George, Elizabeth - 'Just One Evil Act'
This very full and detailed story starts with Detective Sergeant Barbara Havers desperately trying to contact Detective Inspector Thomas Lynley to urgently report that Haddiyahof, the daughter of her Asian neighbour Azhar, has disappeared and appears to have been grabbed by her mother Angelina and taken, it turns out, to Lucca in Tuscany, Italy. They are Barbara's closest friends as well as neighbours. Azhar, the unmarried father of the child has been estranged from the natural mother for several years and he works as a microbiology scientist with the University of London. He often asks Barbara, when she is free, to babysit with the daughter when he is working.
As the child is with her natural mother, nothing can be done officially and so Barbara, in frustration, introduces Azhar to a private detective to help locate the exact whereabouts of the missing girl. Five months later, the terrible news is received that the missing daughter has been apparently kidnapped when she was in a Lucca market place and got separated from her mother and her Italian boyfriend.
The story gathers pace as Barbara manipulates the tabloid press to report the story and because of the adverse publicity, Scotland Yard decides to send DI Inspector Lynley to Italy as a liaison officer for the British police as he is a fluent Italian speaker and is assigned to handle a situation made delicate by racial issues, language difficulties and the determination of an Italian magistrate to arrest and convict someone - anyone - for the crime. Barbara is upset about his appointment as she is much closer to the father and daughter but she is having a lot of personality problems with her superior officers in Scotland Yard and is just about clinging onto her job.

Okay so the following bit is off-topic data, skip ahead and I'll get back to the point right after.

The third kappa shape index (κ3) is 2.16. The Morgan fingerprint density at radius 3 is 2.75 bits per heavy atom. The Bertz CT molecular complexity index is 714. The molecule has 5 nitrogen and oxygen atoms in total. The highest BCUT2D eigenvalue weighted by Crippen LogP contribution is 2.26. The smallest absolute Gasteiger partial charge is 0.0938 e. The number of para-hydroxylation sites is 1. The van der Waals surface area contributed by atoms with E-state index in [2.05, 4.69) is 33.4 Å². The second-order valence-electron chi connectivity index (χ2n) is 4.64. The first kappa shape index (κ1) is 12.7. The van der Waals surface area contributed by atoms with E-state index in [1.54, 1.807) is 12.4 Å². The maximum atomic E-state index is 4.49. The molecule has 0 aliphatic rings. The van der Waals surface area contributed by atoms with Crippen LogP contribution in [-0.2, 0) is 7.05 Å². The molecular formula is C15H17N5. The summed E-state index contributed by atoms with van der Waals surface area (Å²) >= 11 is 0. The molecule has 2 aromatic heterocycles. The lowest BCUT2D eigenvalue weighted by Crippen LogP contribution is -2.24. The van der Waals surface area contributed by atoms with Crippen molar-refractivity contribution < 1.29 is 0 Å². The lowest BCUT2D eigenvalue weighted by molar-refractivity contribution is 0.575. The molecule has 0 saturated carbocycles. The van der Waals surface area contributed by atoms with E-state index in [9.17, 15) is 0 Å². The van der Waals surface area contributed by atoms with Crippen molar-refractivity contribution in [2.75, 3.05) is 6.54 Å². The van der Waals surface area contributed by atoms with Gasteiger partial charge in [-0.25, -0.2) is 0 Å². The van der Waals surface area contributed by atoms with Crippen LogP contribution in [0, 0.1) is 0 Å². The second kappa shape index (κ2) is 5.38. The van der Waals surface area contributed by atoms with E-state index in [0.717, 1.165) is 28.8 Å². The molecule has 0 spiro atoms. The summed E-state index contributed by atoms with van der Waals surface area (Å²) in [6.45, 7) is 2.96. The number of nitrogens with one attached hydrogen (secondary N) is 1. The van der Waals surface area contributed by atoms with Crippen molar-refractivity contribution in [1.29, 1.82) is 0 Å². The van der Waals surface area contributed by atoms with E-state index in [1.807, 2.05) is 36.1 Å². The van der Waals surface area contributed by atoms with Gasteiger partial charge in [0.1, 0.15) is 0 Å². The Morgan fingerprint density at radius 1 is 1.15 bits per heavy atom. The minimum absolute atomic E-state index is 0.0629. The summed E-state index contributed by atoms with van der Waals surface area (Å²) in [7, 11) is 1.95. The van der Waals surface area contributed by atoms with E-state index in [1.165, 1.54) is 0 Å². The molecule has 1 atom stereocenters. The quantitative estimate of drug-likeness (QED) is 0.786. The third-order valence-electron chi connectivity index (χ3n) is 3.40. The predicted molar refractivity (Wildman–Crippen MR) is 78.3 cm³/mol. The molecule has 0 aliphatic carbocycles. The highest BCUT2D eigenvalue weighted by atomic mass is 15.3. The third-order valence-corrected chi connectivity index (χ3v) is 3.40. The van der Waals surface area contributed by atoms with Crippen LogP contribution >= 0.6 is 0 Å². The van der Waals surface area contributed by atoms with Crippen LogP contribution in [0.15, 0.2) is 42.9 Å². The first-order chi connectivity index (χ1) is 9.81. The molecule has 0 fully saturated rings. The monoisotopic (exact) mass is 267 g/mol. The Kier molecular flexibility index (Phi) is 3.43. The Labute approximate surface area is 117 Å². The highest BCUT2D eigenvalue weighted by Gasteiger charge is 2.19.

Barbara Havers (and Inspector Lynley) are described quite differently on the page than they are shown in the TV series. Havers is a sartorial mess going to the office in loud tee-shirts and red baseball boots, and is very obese whereas Lynley is an English earl, with a manservant and a house in Chelsea, who works as a policeman just to pass the time. Havers has a lot of personal difficulties with authority figures (except Lynley) but she has a warm heart and Lynley knows that he personally owes his life to her and treats her more gently than his superiors wish.
This book is a very complex story involving kidnap and murder and a lot of comment on racial and physical stereotyping. A criticism is that the author, in the Tuscany scenes quotes a lot of Italian phrases when local characters are speaking in the narrative, but no translation is provided and this was rather irritating, but the sense is picked up later in the dialogue. Also, she describes a lot of the scenery around Lucca which may be baffling if you have not been there (I have had that pleasure). I suppose as an American author, Elizabeth George, sells most of her books in the US and there are references to Barbara and Lynley always drinking coffee whereas tea would be perhaps be more appropriate for the British in London.
I enjoyed this book enormously, because I have read almost all of the previous books by the author and know she writes her books in a particular style where she slowly describes each individual personality, blending the mix of characters as the story slowly develops. The book could not have been shorter with all the scenes and themes she covers which make up the whole story. It was so good I did not want it to end.
The book was a marvellous read and once started, very difficult to put down until the exciting conclusion is reached. The author has returned to the kind of quality writing which brought her a wide readership and I hope that she continues along this path. In the acknowledgements at the back she announces that she has a new editor which is very good news. I was gripped all the way through this very exciting book and I look forward to reading her future ones. Recommended.
Terry Halligan, England